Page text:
Research Article  |   December 2016
Optimal Grasp Distance and Muscle Loads for People With Rheumatoid Arthritis Using Carpometacarpal and Metacarpophalangeal Immobilization Orthoses
Author Affiliations
  • Chien-Hsiou Liu, PhD, is Associate Professor, Department of Occupational Therapy, College of Medicine, Fu Jen Catholic University, Taipei, Taiwan
  • Kai-Shun Yip, is Occupational Therapist, Department of Rehabilitation, Cardinal Tien Hospital, New Taipei, Taiwan
  • Shih-Chen Fan, PhD, is Assistant Professor, Department of Occupational Therapy, College of Medicine, I-Shou University, Kaohsiung, Taiwan; maggiefan15@isu.edu.tw
Article Information
Arthritis / Hand and Upper Extremity / Musculoskeletal Impairments / Rheumatoid Arthritis / Splinting / Special Issue: Research Articles
Research Article   |   December 2016
Optimal Grasp Distance and Muscle Loads for People With Rheumatoid Arthritis Using Carpometacarpal and Metacarpophalangeal Immobilization Orthoses
American Journal of Occupational Therapy, December 2016, Vol. 71, 7101190010p1-7101190010p9. doi:10.5014/ajot.2017.017681
American Journal of Occupational Therapy, December 2016, Vol. 71, 7101190010p1-7101190010p9. doi:10.5014/ajot.2017.017681
Abstract

OBJECTIVES. The objectives of this study were to investigate whether people with rheumatoid arthritis (RA) require greater muscle loads to equal the grip strength of healthy adults and to find the optimal grip distance for people with RA using carpometacarpal and metacarpophalangeal immobilization orthoses as measured by electromyography of the forearm muscles.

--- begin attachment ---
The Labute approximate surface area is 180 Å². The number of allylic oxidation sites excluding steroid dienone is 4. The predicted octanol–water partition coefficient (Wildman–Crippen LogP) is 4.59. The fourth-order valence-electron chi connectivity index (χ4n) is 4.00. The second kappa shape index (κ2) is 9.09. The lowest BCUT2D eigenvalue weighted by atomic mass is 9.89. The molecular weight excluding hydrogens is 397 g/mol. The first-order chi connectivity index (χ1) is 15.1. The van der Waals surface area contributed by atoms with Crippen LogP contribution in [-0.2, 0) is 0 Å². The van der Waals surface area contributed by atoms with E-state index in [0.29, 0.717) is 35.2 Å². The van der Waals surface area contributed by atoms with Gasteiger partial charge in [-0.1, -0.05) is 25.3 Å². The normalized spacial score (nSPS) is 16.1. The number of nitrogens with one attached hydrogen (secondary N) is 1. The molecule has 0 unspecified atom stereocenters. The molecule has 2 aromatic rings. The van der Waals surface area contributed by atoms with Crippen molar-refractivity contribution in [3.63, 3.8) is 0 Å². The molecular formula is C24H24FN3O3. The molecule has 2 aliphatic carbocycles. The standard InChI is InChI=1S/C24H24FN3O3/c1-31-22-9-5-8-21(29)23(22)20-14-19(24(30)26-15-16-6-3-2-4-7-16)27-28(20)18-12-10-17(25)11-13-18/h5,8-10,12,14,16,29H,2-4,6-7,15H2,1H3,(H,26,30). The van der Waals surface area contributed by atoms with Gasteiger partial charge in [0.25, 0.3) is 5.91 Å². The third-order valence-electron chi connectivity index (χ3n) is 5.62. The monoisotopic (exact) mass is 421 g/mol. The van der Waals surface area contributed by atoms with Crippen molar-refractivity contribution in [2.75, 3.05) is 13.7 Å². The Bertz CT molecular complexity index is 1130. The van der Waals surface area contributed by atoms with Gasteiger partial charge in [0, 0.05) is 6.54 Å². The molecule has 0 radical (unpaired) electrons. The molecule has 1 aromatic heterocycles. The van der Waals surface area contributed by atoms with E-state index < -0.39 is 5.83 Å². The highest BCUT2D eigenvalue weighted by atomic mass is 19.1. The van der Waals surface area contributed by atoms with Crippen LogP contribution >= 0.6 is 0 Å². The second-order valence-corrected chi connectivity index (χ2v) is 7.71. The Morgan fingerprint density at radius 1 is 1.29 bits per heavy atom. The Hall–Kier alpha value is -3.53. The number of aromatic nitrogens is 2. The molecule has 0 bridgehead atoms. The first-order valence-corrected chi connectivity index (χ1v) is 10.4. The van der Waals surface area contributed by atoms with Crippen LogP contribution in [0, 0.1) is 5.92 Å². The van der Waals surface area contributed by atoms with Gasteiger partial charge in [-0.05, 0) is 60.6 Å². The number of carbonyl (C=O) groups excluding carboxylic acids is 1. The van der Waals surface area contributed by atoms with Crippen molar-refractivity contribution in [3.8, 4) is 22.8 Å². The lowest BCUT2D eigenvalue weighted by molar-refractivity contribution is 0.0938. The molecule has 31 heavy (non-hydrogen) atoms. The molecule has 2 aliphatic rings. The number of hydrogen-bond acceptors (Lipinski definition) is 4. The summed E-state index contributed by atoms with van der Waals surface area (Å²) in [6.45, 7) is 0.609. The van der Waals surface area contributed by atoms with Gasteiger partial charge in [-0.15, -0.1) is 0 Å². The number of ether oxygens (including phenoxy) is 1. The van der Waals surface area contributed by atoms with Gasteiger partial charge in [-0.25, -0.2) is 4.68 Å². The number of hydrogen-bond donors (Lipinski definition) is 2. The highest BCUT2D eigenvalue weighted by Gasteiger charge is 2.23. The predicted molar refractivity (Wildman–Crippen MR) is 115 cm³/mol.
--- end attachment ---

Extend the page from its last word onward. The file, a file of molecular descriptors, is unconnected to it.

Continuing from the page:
METHOD. A 2 × 2 (Group × Orthosis) experiment and a 2 × 3 (Orthosis × Grasp Distance) factorial were conducted. Grip strength and muscle load were measured.

RESULTS. Grip strength was significantly lower, and muscle load was greater, in 18 participants with RA than in 18 healthy adults. No effect of orthosis use on grip strength and muscle load was found. Muscle load was lower for the 42.25-mm diameter dynamometer handle than for handles with larger diameters.

CONCLUSION. People with RA require more muscle load than healthy adults to produce the same exertion, and 42.25 mm is recommended for people with RA as the optimal grasp distance.